The Florida Department of Health on Tuesday placed a top official on administrative leave after he allegedly encouraged employees to get vaccinated against coronavirus.

Raul Pino, director of the Florida Department of Health in Orange County, sent an email to employees earlier this month that was critical of the agency’s vaccination rate. Pino, a leading figure in the public response to the pandemic in the Orlando area, noted that only 77 of the 568 staffers had received booster shots and 219 employees had gotten two doses of coronavirus vaccines, according to WFTV, which first reported the story.

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“I am sorry but in the absence of reasonable and real reasons it is irresponsible not to be vaccinated,” he wrote on Jan. 4. “We have been at this for two years, we were the first to give vaccines to the masses, we have done more than 300,000 and we are not even at 50%, pathetic.”

Weesam Khoury, a spokesman for the Florida Department of Health, confirmed to The Washington Post that Pino was placed on administrative leave. He did not offer details on what led to the decision or how long Pino would be on leave, but suggested that state officials are investigating whether the Orange County official violated state law. Florida Gov. Ron DeSantis, R, signed into law in the fall a measure that prohibits state government agencies from implementing vaccine mandates.

“As the decision to get vaccinated is a personal medical choice that should be made free from coercion and mandates from employers, the employee in question has been placed on administrative leave, and the Florida Department of Health is conducting an inquiry to determine if any laws were broken in this case,” Khoury said in a statement. “The Department is committed to upholding all laws, including the ban on vaccine mandates for government employees and will take appropriate action once additional information is known.”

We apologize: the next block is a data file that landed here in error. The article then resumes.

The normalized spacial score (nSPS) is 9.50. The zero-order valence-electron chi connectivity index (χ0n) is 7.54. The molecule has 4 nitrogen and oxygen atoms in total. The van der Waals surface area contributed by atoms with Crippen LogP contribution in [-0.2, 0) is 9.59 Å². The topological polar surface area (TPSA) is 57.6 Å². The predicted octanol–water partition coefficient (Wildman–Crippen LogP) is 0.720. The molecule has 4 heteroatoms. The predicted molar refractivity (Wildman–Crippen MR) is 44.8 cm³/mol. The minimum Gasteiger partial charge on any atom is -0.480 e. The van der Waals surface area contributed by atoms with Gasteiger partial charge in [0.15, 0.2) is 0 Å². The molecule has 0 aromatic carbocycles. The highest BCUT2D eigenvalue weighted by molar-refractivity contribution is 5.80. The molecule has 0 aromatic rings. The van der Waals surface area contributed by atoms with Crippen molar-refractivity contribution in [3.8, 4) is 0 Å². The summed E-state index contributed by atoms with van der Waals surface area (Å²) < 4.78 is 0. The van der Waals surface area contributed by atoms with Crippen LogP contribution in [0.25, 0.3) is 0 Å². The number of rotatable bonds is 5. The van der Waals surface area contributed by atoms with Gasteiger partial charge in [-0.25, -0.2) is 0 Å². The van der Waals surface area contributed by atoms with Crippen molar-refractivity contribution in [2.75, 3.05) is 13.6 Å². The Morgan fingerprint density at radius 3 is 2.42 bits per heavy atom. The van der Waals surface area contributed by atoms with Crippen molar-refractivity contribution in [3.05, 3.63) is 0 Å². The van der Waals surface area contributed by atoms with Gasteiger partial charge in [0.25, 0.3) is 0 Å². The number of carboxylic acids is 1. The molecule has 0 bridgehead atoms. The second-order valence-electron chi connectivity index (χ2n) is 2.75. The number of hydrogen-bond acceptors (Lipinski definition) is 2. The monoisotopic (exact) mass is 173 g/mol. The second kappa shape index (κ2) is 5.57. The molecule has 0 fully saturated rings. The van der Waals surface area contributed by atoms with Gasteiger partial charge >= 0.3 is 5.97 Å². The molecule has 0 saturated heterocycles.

A screenshot of the email posted to Twitter by NBC News reporter Marc Caputo shows that Pino may have also accessed potentially confidential worker health information.

Pino, 58, did not immediately return a request for comment early Wednesday. Christina Pushaw, a spokeswoman for DeSantis, said the governor’s office was “limited” in what it could say during an active investigation.

The move in Florida comes as U.S. public health leaders are urging caution at a time when the country has yet to reach its peak with the highly-transmissible omicron variant. While the explosion of cases has begun to plateau in some areas, U.S. Surgeon General Vivek H. Murthy said Sunday that “the next few weeks will be tough” as the country inches toward a national peak in cases.

While Florida is still averaging nearly 50,000 new coronavirus infections a day, the rate is down 22% compared to the previous seven-day average, according to data tracked by The Post. Hospitalizations are also on the decline in Florida.

Sixty-four percent of the state is fully vaccinated, which is slightly higher than the national rate of 63%.

DeSantis, who has opposed vaccination and mask mandates throughout the pandemic, signed a measure in November that prohibited government agencies from implementing vaccine mandates and restricted private businesses from having vaccine requirements unless they gave workers the chance to opt out for medical reasons or religious beliefs.

“This is the strongest piece of legislation that’s been enacted anywhere in the country in this regard,” the governor said at a news conference.

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